Coronavirus cases in Russia increased by 11,656 in the last 24 hours, the country’s largest number of new documented infections in a single day. The country now ranks third globally, with a total of 221,344 infected people. Moscow is registering the country’s highest concentration of cases and a 20 percent rise in fatalities this April compared with the month’s average over the past 10 years. Russian President Vladimir Putin is expected to address the country later on May 11. (Russian Service)
Russian funeral homes and undertakers have been adapting to new regulations governing the burial or cremation of COVID-19 victims. Meanwhile, mourners are being offered the chance to attend funeral services online. (video)
Human Rights Council Official Rejects Order Requiring Med Students To Practice At Hospitals Treating Covid-19
In late April, Russia issued an order requiring senior students at medical universities to practice in hospitals treating patients with the coronavirus. Deputy Chairman of the Russian Human Rights Council Irina Kirkora has called the order a “violation” of students’ rights, and said that students should be entitled to choose whether or not to work in such facilities. (Russian Service)
The Ukrainian government promised that all medical personnel would be tested for COVID-19 once every five days, but doctors have told RFE/RL that has not happened. Medics also said that there were shortages of protective gear and that government promises of increased pay have not been met.
Thousands of people came out on May 9 to watch soldiers, military vehicles, and aircraft on display in central Minsk as part of celebrations marking the defeat of Nazi Germany 75 years ago. One day before the parade, Belarus announced that the next presidential election will be held on August 9. (video)
Hiding cases of coronavirus is no longer the sole problem Turkmen officials would face if they let the WHO delegation visit. There is also the matter of the eastern Lebap province’s quarantine camps.
Veteran Almaty-based reporter Joanna Lillis; Kyrgyz physician Dr. Nursultan Masylbekov; and RFE/RL Uzbek Service Director Alisher Sidikov joined the discussion.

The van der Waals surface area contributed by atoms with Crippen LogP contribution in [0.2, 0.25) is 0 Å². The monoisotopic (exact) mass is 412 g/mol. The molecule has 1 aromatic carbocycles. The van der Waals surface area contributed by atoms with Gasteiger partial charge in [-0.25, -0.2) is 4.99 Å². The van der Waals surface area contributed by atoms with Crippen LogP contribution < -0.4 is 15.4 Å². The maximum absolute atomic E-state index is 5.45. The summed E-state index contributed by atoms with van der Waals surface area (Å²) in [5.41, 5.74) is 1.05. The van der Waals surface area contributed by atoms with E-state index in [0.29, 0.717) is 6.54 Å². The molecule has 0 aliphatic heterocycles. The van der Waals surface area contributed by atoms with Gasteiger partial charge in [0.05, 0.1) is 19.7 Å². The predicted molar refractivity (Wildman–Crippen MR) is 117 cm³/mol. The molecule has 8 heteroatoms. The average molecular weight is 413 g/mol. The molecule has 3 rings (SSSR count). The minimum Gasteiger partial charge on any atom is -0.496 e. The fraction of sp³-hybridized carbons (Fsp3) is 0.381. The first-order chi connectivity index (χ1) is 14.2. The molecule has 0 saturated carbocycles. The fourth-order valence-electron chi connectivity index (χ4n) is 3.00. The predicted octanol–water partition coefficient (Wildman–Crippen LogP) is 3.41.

Russia's Foreign Ministry has expressed "extreme indignation" at a U.S. statement on May 8 that seemed to ascribe the victory over Nazi Germany in 1945 to the United States and Britain. "On the eve of a sacred holiday, American officials did not have the courage and the desire to at least hint at the indubitable role and colossal losses that the Red Army and the Soviet people brought in the name of all humanity," the Russian statement said.
President Vladimir Putin marked Victory Day calling for unity and a dignified honoring of those killed during World War II, even as the coronavirus pandemic curtailed the pomp the Kremlin had planned for Russia’s most important secular holiday.
An estimated 25 million Soviet citizens perished in the titanic conflict with Nazi Germany between June 1941 and May 1945. But the Soviet Union was never alone: months before the United States formally entered the war, it had already begun providing massive military and economic assistance to its Soviet ally through the Lend-Lease program.
Russian President Vladimir Putin has signed a decree banning members of the armed forces from carrying smartphones, tablets, and other gadgets capable of recording and storing information while on duty.
Georgia summoned its ambassador to Ukraine back to Tbilisi in a sign of its displeasure over Kyiv’s decision to name former President Mikheil Saakashvili to head the executive committee of Ukraine’s National Reform Council.
The European Court of Human Rights has ruled that Azerbaijan failed to protect investigative reporter Khadija Ismayilova’s right to privacy, saying the country’s courts should have sanctioned a local newspaper for an article making salacious claims and commentary about her private and sexual life.
The Serbian government has protested to the European Union after one of the bloc's educational websites described inventor Nikola Tesla as a "famous Croatian." Tesla was an ethnic Serb born under the former Austrian Empire in what is now Croatia. His ethnicity is a near-constant source of friction among former Yugoslav republics Serbia and Croatia.
The OSCE representative on freedom of the media, Harlem Desir, has welcomed a May 6 decision by the lower house of Kazakhstan’s parliament to decriminalize defamation, calling it an “important step forward.”
RFE/RL experts joined the German Marshall Fund and its Frontlines of Democracy Initiative to discuss the amplified challenges now facing Russian President Vladimir Putin and the potential consequences for Russia’s future.